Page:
How you present your big ask should depend on your supervisor’s learning style. Maybe they’re data-driven and just want the facts. Perhaps they’re convinced by stories and love a good presentation.

Here are a few ways to make the Big Ask:

  • A formal presentation on your own
  • A presentation with several campus partners who’ll also benefit for digital solutions
  • A report showcasing evidence and data
  • A personal story, with evidence from other institution

You could also invite your supervisor to research digital tools alongside you and/or schedule a demo together.

No matter what, make sure you understand what factors drive your supervisor’s decision-making process. Then, align your vision of the software use with the overall vision for the department or division.

A former supervisor of mine once told me, “We are a Plan C organization. We are ready for Plan A and Plan B. But if C decides to show up, we’ll be ready for that, too.” 

You’ve reflected on your needs and challenges, conducted research, and strategized budgeting solutions. You have prepared to answer all the questions your supervisor might have. But most importantly, you should be confident enough to handle whatever outcomes come next.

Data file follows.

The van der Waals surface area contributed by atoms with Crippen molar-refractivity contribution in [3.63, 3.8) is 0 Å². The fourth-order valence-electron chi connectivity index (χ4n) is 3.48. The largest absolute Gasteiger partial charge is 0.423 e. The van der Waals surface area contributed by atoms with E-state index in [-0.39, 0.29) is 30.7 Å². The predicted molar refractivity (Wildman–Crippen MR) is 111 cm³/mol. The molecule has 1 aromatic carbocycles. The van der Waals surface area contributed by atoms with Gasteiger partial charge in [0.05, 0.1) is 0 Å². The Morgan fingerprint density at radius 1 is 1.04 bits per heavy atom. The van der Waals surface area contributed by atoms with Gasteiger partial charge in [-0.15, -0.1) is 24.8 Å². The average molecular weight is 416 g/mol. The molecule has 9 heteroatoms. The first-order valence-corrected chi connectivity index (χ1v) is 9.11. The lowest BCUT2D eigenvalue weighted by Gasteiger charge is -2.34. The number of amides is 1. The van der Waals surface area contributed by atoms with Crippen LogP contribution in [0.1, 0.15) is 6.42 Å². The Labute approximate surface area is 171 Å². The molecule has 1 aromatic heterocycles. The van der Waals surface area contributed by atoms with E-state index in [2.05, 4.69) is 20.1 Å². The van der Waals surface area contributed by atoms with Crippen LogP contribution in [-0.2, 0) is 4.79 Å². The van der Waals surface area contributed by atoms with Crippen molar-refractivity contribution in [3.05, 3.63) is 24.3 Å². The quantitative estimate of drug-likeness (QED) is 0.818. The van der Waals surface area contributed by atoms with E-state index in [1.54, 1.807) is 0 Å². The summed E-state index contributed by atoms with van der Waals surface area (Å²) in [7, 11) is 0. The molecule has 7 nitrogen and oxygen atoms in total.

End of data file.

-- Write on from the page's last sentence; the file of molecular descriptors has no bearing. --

And if you need help getting your research started, my Presence teammate Jodi suggested some items for your digital toolbox here.

gif of Liz from 30 Rock saying

How have you gotten your teammates on board with digital tools? We’d love to hear your story. Tweet us @HelloPresence and @Meg_Roll.

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Meg Sunga

About the author: A proud Texas transplant, Meg is the Digital Education Creator at Presence and the host of our podcast, Will There Be Food?. She is passionate about music festivals, volunteering, and traveling. Learn how we can help get your students involved.

Check I'm Here is now Presence. Learn more about this change in our blog post here.